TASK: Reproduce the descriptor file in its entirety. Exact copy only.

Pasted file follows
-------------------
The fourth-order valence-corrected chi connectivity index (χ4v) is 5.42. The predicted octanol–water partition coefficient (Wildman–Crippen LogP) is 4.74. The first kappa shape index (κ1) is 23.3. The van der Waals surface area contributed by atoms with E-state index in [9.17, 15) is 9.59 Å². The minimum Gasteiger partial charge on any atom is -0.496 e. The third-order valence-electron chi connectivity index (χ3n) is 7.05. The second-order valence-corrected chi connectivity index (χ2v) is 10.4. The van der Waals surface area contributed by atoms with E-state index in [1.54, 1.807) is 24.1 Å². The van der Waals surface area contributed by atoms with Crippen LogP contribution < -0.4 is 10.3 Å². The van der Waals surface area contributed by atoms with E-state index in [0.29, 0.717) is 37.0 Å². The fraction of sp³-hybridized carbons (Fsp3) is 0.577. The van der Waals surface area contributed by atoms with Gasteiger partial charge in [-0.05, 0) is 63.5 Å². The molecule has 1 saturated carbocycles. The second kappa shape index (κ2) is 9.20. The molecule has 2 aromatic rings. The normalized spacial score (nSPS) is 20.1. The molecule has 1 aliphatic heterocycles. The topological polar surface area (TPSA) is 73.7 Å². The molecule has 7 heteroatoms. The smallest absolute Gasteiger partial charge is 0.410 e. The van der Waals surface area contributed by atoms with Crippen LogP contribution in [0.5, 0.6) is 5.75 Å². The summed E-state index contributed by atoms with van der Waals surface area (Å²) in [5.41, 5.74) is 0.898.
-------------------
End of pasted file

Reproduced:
The fourth-order valence-corrected chi connectivity index (χ4v) is 5.42. The predicted octanol–water partition coefficient (Wildman–Crippen LogP) is 4.74. The first kappa shape index (κ1) is 23.3. The van der Waals surface area contributed by atoms with E-state index in [9.17, 15) is 9.59 Å². The minimum Gasteiger partial charge on any atom is -0.496 e. The third-order valence-electron chi connectivity index (χ3n) is 7.05. The second-order valence-corrected chi connectivity index (χ2v) is 10.4. The van der Waals surface area contributed by atoms with E-state index in [1.54, 1.807) is 24.1 Å². The van der Waals surface area contributed by atoms with Crippen LogP contribution < -0.4 is 10.3 Å². The van der Waals surface area contributed by atoms with E-state index in [0.29, 0.717) is 37.0 Å². The fraction of sp³-hybridized carbons (Fsp3) is 0.577. The van der Waals surface area contributed by atoms with Gasteiger partial charge in [-0.05, 0) is 63.5 Å². The molecule has 1 saturated carbocycles. The second kappa shape index (κ2) is 9.20. The molecule has 2 aromatic rings. The normalized spacial score (nSPS) is 20.1. The molecule has 1 aliphatic heterocycles. The topological polar surface area (TPSA) is 73.7 Å². The molecule has 7 heteroatoms. The smallest absolute Gasteiger partial charge is 0.410 e. The van der Waals surface area contributed by atoms with Crippen LogP contribution in [0.5, 0.6) is 5.75 Å². The summed E-state index contributed by atoms with van der Waals surface area (Å²) in [5.41, 5.74) is 0.898.